Every field trip is different, and we offer topics ranging from seeds to worms to world biomes. All of our field trips meet Pennsylvania Department of Education standards for Environment and Ecology for students Pre-K through grade 8. Our older students can have just as much fun solving conservation mysteries and being pieces in a classroom-sized board game, all in the name of plant science!

To inquire about our field trips, contact Sarah Bertovich at 412-441-4442 ext. 3925 or

To learn more about our offered field trips, read summaries of each in our School Program Spotlight section. You can also check out our website for more details.

Why do field trips matter? Learn more about the developmental importance of field trips here!

The above photos were taken by Science Education staff and volunteers.

December 1, 2014

1-year Paid Internship Oppportunity in Phipps’ Science Education and Research Department!

by Melissa Harding

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Phipps is offering a 12-month Science Education Internship to students interested in gaining experience in youth-focused education and outreach initiatives in the areas of environmental conservation and sustainability, art and science, and healthy living, with the core of building a positive relationship between humanity and the environment. The intern will work closely with Science Education and Research staff and volunteers to a) develop and teach cross-disciplinary, participatory programs including summer camps, out-of-school and weekend programs for youth and families, on-site and off-site school programs, scouts and brownies badge programs, programs for homeschool groups, and outreach for under-resourced youth, b) assist in developing programs that connect youth to environment-focused scientists and provide educational enrichment for formal and informal educators, and c) represent Phipps at community events, online as applicable, present on Phipps’ innovative green initiatives, and other potential duties as needed.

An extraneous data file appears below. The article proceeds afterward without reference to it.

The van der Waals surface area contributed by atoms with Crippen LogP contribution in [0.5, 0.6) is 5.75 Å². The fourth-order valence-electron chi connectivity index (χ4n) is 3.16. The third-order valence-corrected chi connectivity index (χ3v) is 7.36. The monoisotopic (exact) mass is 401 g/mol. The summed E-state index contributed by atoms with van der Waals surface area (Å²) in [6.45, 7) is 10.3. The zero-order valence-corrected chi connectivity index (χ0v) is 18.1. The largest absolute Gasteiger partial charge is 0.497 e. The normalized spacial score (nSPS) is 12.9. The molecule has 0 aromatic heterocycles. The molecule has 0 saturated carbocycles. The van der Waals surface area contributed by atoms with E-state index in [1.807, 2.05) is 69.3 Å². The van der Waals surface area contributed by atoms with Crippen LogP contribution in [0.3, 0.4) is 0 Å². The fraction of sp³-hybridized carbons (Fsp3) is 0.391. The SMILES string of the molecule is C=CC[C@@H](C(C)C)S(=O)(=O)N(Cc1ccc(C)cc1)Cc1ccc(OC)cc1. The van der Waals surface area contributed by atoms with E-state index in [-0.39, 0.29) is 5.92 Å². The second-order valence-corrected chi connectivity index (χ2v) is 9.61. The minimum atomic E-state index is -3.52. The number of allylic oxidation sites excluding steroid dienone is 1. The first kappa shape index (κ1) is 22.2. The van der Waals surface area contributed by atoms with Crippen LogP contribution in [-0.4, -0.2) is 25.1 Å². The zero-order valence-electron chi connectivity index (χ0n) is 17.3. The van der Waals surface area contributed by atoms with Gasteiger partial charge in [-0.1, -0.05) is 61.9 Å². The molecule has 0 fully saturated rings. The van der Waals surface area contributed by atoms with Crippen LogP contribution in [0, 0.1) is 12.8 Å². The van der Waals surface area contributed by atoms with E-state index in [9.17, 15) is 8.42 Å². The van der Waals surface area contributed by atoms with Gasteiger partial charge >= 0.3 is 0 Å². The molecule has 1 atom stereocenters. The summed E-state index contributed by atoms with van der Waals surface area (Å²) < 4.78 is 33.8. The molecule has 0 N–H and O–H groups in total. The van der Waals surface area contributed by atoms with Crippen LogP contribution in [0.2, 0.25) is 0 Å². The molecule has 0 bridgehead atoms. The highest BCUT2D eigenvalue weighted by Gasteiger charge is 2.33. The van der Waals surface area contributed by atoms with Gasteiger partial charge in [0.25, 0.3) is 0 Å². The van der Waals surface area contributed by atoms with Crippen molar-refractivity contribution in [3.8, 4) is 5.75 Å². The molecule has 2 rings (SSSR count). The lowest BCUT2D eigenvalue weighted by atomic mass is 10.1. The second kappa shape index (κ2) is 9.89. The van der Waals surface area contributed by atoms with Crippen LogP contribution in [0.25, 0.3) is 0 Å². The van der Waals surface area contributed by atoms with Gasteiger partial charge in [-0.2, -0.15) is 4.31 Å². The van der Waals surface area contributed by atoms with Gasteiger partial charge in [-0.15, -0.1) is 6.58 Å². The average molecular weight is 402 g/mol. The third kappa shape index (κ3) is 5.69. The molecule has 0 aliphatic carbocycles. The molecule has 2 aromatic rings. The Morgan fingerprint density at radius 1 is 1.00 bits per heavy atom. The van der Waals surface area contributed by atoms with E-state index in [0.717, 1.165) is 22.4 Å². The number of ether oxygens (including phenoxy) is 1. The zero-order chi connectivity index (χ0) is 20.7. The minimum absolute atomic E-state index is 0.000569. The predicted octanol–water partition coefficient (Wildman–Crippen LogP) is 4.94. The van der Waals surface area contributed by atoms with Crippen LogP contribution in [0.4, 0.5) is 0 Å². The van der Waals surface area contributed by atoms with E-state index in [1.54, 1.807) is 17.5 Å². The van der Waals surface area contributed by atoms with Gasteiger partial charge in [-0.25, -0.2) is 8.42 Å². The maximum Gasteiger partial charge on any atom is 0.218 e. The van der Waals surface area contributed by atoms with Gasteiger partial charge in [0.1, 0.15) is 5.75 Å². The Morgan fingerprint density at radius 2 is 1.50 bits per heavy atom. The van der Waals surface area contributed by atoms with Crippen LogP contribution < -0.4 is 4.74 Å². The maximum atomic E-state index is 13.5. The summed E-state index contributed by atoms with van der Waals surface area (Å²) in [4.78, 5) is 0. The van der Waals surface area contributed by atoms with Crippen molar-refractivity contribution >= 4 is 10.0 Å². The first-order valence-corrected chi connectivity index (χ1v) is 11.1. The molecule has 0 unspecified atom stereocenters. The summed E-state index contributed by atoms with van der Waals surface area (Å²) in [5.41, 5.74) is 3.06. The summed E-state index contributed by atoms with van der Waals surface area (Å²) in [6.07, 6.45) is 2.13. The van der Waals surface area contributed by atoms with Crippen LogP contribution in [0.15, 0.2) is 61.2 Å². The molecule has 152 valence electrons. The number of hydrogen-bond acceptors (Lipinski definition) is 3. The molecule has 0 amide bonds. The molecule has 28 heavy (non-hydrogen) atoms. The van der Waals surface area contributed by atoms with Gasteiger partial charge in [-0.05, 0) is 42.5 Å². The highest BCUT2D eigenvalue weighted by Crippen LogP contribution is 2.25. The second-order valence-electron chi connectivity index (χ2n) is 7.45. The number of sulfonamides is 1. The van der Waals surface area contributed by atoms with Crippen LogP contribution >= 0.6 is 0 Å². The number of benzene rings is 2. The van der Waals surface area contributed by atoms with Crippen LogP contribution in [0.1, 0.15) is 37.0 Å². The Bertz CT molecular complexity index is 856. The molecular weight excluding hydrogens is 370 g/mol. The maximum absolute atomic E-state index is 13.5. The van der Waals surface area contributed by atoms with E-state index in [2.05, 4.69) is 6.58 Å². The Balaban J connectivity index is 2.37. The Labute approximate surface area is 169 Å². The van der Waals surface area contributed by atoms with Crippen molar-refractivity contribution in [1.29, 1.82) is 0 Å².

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This paid internship commences January 2015, with up to 40 hours/week during the summer months and 15-20 hours/week during the school year. Some evening and weekend work required. The student should be currently enrolled in an undergraduate program at least halfway through the course of study, or one year post-graduate from undergraduate program, or currently enrolled as a graduate student. The degree focus must be in an area related to Phipps’ Science Education and Research department, e.g., environmental education, environmental social sciences, environmental communications, ecological or conservation-based biological sciences, or nutrition and dietetics. A valid driver’s license and a car to use for transport for off-site programs (mileage reimbursed) are preferred. Experience working with youth is a plus.